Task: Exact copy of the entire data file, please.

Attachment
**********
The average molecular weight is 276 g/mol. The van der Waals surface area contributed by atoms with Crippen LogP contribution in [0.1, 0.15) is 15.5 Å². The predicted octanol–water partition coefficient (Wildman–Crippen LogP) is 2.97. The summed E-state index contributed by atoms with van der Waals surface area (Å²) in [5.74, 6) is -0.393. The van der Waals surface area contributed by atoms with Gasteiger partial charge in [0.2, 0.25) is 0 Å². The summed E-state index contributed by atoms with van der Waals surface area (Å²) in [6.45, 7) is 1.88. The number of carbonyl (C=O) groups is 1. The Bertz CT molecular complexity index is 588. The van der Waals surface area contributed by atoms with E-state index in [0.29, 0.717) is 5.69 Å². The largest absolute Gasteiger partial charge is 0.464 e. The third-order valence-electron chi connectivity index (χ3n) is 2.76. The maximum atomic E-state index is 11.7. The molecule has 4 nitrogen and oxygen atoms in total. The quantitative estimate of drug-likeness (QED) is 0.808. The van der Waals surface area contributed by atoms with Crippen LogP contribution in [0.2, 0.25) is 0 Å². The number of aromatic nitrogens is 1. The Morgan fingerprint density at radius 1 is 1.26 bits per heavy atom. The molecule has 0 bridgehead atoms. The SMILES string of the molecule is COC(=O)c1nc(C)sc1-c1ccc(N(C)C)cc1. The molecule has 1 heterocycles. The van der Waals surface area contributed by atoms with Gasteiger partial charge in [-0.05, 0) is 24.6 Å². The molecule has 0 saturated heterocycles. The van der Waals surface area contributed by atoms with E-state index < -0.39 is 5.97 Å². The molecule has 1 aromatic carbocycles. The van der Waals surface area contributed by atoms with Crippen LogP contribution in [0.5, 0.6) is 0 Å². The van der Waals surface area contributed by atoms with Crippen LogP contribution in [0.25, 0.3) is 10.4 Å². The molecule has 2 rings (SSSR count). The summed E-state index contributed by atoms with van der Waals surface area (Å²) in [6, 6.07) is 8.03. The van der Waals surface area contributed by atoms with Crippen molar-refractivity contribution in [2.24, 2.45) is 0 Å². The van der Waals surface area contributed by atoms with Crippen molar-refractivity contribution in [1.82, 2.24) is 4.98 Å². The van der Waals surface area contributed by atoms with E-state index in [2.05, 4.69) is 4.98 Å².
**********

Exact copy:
The average molecular weight is 276 g/mol. The van der Waals surface area contributed by atoms with Crippen LogP contribution in [0.1, 0.15) is 15.5 Å². The predicted octanol–water partition coefficient (Wildman–Crippen LogP) is 2.97. The summed E-state index contributed by atoms with van der Waals surface area (Å²) in [5.74, 6) is -0.393. The van der Waals surface area contributed by atoms with Gasteiger partial charge in [0.2, 0.25) is 0 Å². The summed E-state index contributed by atoms with van der Waals surface area (Å²) in [6.45, 7) is 1.88. The number of carbonyl (C=O) groups is 1. The Bertz CT molecular complexity index is 588. The van der Waals surface area contributed by atoms with E-state index in [0.29, 0.717) is 5.69 Å². The largest absolute Gasteiger partial charge is 0.464 e. The third-order valence-electron chi connectivity index (χ3n) is 2.76. The maximum atomic E-state index is 11.7. The molecule has 4 nitrogen and oxygen atoms in total. The quantitative estimate of drug-likeness (QED) is 0.808. The van der Waals surface area contributed by atoms with Crippen LogP contribution in [0.2, 0.25) is 0 Å². The number of aromatic nitrogens is 1. The Morgan fingerprint density at radius 1 is 1.26 bits per heavy atom. The molecule has 0 bridgehead atoms. The SMILES string of the molecule is COC(=O)c1nc(C)sc1-c1ccc(N(C)C)cc1. The molecule has 1 heterocycles. The van der Waals surface area contributed by atoms with Gasteiger partial charge in [-0.05, 0) is 24.6 Å². The molecule has 0 saturated heterocycles. The van der Waals surface area contributed by atoms with E-state index < -0.39 is 5.97 Å². The molecule has 1 aromatic carbocycles. The van der Waals surface area contributed by atoms with Crippen LogP contribution in [0.5, 0.6) is 0 Å². The van der Waals surface area contributed by atoms with Crippen LogP contribution in [0.25, 0.3) is 10.4 Å². The molecule has 2 rings (SSSR count). The summed E-state index contributed by atoms with van der Waals surface area (Å²) in [6, 6.07) is 8.03. The van der Waals surface area contributed by atoms with Crippen molar-refractivity contribution in [2.24, 2.45) is 0 Å². The van der Waals surface area contributed by atoms with Crippen molar-refractivity contribution in [1.82, 2.24) is 4.98 Å². The van der Waals surface area contributed by atoms with E-state index in [2.05, 4.69) is 4.98 Å².